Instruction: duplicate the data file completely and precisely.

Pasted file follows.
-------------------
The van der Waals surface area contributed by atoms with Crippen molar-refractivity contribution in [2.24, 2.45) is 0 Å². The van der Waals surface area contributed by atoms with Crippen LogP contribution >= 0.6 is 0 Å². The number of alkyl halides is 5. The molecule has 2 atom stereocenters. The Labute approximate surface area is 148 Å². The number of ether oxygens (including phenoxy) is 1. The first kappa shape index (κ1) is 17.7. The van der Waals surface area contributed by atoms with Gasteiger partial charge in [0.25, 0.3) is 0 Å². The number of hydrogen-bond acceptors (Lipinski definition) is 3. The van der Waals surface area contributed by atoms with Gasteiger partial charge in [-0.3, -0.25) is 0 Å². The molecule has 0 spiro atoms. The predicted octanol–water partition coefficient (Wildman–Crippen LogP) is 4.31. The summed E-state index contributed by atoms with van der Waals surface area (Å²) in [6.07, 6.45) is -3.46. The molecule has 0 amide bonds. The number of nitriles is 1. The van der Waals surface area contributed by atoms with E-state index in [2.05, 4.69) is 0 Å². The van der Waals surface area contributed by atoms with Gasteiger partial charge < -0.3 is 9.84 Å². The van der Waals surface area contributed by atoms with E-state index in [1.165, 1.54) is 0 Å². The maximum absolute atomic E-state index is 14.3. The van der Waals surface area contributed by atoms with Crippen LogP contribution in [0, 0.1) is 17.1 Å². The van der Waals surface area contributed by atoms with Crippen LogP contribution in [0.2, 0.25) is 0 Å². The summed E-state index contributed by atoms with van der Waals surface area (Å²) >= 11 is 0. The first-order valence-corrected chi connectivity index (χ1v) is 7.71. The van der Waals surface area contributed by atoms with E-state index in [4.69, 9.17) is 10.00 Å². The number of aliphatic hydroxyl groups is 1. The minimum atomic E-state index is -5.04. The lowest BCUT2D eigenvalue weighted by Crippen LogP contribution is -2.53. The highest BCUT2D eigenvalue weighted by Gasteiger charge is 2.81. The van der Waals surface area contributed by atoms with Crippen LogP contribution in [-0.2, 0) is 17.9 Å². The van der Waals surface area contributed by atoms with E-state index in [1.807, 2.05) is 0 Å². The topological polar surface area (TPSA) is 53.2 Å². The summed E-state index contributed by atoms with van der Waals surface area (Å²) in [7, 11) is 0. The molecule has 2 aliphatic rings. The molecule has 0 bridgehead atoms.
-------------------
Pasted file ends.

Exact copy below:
The van der Waals surface area contributed by atoms with Crippen molar-refractivity contribution in [2.24, 2.45) is 0 Å². The van der Waals surface area contributed by atoms with Crippen LogP contribution >= 0.6 is 0 Å². The number of alkyl halides is 5. The molecule has 2 atom stereocenters. The Labute approximate surface area is 148 Å². The number of ether oxygens (including phenoxy) is 1. The first kappa shape index (κ1) is 17.7. The van der Waals surface area contributed by atoms with Gasteiger partial charge in [0.25, 0.3) is 0 Å². The number of hydrogen-bond acceptors (Lipinski definition) is 3. The van der Waals surface area contributed by atoms with Gasteiger partial charge in [-0.3, -0.25) is 0 Å². The molecule has 0 spiro atoms. The predicted octanol–water partition coefficient (Wildman–Crippen LogP) is 4.31. The summed E-state index contributed by atoms with van der Waals surface area (Å²) in [6.07, 6.45) is -3.46. The molecule has 0 amide bonds. The number of nitriles is 1. The van der Waals surface area contributed by atoms with E-state index in [2.05, 4.69) is 0 Å². The van der Waals surface area contributed by atoms with Gasteiger partial charge < -0.3 is 9.84 Å². The van der Waals surface area contributed by atoms with E-state index in [1.165, 1.54) is 0 Å². The maximum absolute atomic E-state index is 14.3. The van der Waals surface area contributed by atoms with Crippen LogP contribution in [0, 0.1) is 17.1 Å². The van der Waals surface area contributed by atoms with Crippen LogP contribution in [0.2, 0.25) is 0 Å². The summed E-state index contributed by atoms with van der Waals surface area (Å²) >= 11 is 0. The first-order valence-corrected chi connectivity index (χ1v) is 7.71. The van der Waals surface area contributed by atoms with E-state index in [4.69, 9.17) is 10.00 Å². The number of aliphatic hydroxyl groups is 1. The minimum atomic E-state index is -5.04. The lowest BCUT2D eigenvalue weighted by Crippen LogP contribution is -2.53. The highest BCUT2D eigenvalue weighted by Gasteiger charge is 2.81. The van der Waals surface area contributed by atoms with Crippen LogP contribution in [-0.2, 0) is 17.9 Å². The van der Waals surface area contributed by atoms with E-state index in [1.807, 2.05) is 0 Å². The topological polar surface area (TPSA) is 53.2 Å². The summed E-state index contributed by atoms with van der Waals surface area (Å²) in [7, 11) is 0. The molecule has 2 aliphatic rings. The molecule has 0 bridgehead atoms.